Summary (from Goodreads):
“Rainn Wilson’s memoir about growing up geeky and finally finding his place in comedy, faith, and life.
For nine seasons Rainn Wilson played Dwight Schrute, everyone’s favorite work nemesis and beet farmer. Viewers of The Office fell in love with the character and grew to love the actor who played him even more. Rainn founded a website and media company, SoulPancake, that eventually became a bestselling book of the same name. He also started a hilarious Twitter feed (sample tweet: “I’m not on Facebook” is the new “I don’t even own a TV”) that now has more than four million followers.
Now, he’s ready to tell his own story and explain how he came up with his incredibly unique sense of humor and perspective on life. He explains how he grew up “bone-numbingly nerdy before there was even a modicum of cool attached to the word.” The Bassoon King chronicles his journey from nerd to drama geek (“the highest rung on the vast, pimply ladder of high school losers”), his years of mild debauchery and struggles as a young actor in New York, his many adventures and insights about The Office, and finally, Wilson’s achievement of success and satisfaction, both in his career and spiritually, reconnecting with the artistic and creative values of the Bahá’í faith he grew up in.”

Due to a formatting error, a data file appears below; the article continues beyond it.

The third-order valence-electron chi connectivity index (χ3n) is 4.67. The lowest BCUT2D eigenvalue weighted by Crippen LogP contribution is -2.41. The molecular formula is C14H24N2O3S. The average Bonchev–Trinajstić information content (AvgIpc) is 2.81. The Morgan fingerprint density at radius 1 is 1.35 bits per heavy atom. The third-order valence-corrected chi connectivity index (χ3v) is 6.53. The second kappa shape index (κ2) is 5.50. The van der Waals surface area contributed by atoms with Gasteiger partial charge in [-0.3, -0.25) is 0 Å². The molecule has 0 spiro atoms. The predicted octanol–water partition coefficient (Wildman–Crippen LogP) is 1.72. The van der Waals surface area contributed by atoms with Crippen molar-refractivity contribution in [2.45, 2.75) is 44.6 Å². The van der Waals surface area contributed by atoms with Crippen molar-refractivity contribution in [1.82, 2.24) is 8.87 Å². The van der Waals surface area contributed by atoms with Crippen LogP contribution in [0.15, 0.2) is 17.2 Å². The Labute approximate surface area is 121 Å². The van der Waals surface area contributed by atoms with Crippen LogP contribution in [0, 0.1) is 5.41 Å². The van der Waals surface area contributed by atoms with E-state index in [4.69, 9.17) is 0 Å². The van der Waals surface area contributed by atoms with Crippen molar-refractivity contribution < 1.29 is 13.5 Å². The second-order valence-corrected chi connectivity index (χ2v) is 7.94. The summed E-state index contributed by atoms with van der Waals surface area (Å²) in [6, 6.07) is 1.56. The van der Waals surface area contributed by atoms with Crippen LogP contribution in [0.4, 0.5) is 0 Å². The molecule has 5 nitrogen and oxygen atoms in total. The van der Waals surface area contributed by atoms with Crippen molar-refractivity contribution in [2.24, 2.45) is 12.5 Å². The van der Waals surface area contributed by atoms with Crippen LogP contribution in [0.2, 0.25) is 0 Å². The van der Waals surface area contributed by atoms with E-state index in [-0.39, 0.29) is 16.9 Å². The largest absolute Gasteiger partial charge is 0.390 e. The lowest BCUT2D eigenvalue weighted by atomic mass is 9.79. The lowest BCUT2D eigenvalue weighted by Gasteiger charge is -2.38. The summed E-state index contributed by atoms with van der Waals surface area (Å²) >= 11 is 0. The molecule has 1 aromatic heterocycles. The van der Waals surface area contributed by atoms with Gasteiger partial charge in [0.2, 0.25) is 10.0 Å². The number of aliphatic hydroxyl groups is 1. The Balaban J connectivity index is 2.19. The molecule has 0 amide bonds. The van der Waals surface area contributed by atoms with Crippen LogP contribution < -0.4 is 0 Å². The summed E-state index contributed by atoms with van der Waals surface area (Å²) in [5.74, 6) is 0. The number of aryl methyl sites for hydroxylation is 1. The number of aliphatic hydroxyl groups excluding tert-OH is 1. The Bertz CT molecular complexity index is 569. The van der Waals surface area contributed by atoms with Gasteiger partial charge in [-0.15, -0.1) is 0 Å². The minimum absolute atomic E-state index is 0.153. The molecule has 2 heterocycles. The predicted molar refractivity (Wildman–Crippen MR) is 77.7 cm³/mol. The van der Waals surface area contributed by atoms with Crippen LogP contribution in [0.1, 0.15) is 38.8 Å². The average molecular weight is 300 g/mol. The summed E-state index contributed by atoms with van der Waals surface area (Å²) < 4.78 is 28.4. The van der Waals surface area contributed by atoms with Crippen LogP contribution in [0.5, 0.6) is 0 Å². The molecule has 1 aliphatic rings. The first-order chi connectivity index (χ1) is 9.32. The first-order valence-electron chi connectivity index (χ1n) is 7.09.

I am a huge fan of The Office and so I would’ve read this book even without the fact that the introduction is written by one Dwight K. Schrute. (If you love that show as much as I do, I absolutely dare you not to read it and not laugh out loud at least three times on every page. AT LEAST.)
So yeah, come for the parts by Dwight and the Office anecdotes, but you’ll stay for the rest of it. It’s clever and sweet and just good.
I always forget just how many things Rainn Wilson has done that I’ve loved (including, God help me, House of 1,000 Corpses). Obviously I think of The Office first, but he’s also in Galaxy Quest! Almost Famous! The Rocker (one of the most underrated comedies ever, according to me).
Also, he just sounds like a great human, and we need more of those.